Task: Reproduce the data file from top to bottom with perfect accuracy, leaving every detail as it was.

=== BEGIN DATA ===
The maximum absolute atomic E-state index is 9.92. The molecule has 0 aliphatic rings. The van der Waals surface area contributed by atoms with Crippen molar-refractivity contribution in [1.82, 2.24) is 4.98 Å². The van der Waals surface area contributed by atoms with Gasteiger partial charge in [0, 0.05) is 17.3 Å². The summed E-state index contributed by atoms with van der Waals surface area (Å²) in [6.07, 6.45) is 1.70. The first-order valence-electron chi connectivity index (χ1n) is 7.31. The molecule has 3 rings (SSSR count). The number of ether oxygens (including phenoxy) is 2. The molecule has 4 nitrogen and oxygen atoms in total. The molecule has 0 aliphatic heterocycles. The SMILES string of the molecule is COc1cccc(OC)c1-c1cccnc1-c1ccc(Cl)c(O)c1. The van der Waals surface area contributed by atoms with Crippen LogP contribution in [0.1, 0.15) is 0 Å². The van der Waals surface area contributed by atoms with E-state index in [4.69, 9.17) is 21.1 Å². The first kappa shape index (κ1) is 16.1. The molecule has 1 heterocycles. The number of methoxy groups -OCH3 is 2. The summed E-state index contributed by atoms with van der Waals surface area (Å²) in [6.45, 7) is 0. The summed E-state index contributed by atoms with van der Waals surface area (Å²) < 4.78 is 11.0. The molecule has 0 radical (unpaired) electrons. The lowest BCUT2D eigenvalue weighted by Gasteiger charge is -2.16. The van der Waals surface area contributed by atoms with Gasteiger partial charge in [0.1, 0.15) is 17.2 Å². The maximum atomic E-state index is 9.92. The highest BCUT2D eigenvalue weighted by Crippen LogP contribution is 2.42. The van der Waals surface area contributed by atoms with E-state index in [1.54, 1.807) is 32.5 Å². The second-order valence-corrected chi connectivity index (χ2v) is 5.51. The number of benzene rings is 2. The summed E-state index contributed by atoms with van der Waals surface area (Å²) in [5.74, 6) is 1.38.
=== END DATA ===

The maximum absolute atomic E-state index is 9.92. The molecule has 0 aliphatic rings. The van der Waals surface area contributed by atoms with Crippen molar-refractivity contribution in [1.82, 2.24) is 4.98 Å². The van der Waals surface area contributed by atoms with Gasteiger partial charge in [0, 0.05) is 17.3 Å². The summed E-state index contributed by atoms with van der Waals surface area (Å²) in [6.07, 6.45) is 1.70. The first-order valence-electron chi connectivity index (χ1n) is 7.31. The molecule has 3 rings (SSSR count). The number of ether oxygens (including phenoxy) is 2. The molecule has 4 nitrogen and oxygen atoms in total. The molecule has 0 aliphatic heterocycles. The SMILES string of the molecule is COc1cccc(OC)c1-c1cccnc1-c1ccc(Cl)c(O)c1. The van der Waals surface area contributed by atoms with Crippen LogP contribution in [0.1, 0.15) is 0 Å². The van der Waals surface area contributed by atoms with E-state index in [4.69, 9.17) is 21.1 Å². The first kappa shape index (κ1) is 16.1. The molecule has 1 heterocycles. The number of methoxy groups -OCH3 is 2. The summed E-state index contributed by atoms with van der Waals surface area (Å²) in [6.45, 7) is 0. The summed E-state index contributed by atoms with van der Waals surface area (Å²) < 4.78 is 11.0. The molecule has 0 radical (unpaired) electrons. The lowest BCUT2D eigenvalue weighted by Gasteiger charge is -2.16. The van der Waals surface area contributed by atoms with Gasteiger partial charge in [0.1, 0.15) is 17.2 Å². The maximum atomic E-state index is 9.92. The highest BCUT2D eigenvalue weighted by Crippen LogP contribution is 2.42. The van der Waals surface area contributed by atoms with E-state index in [1.54, 1.807) is 32.5 Å². The second-order valence-corrected chi connectivity index (χ2v) is 5.51. The number of benzene rings is 2. The summed E-state index contributed by atoms with van der Waals surface area (Å²) in [5.74, 6) is 1.38.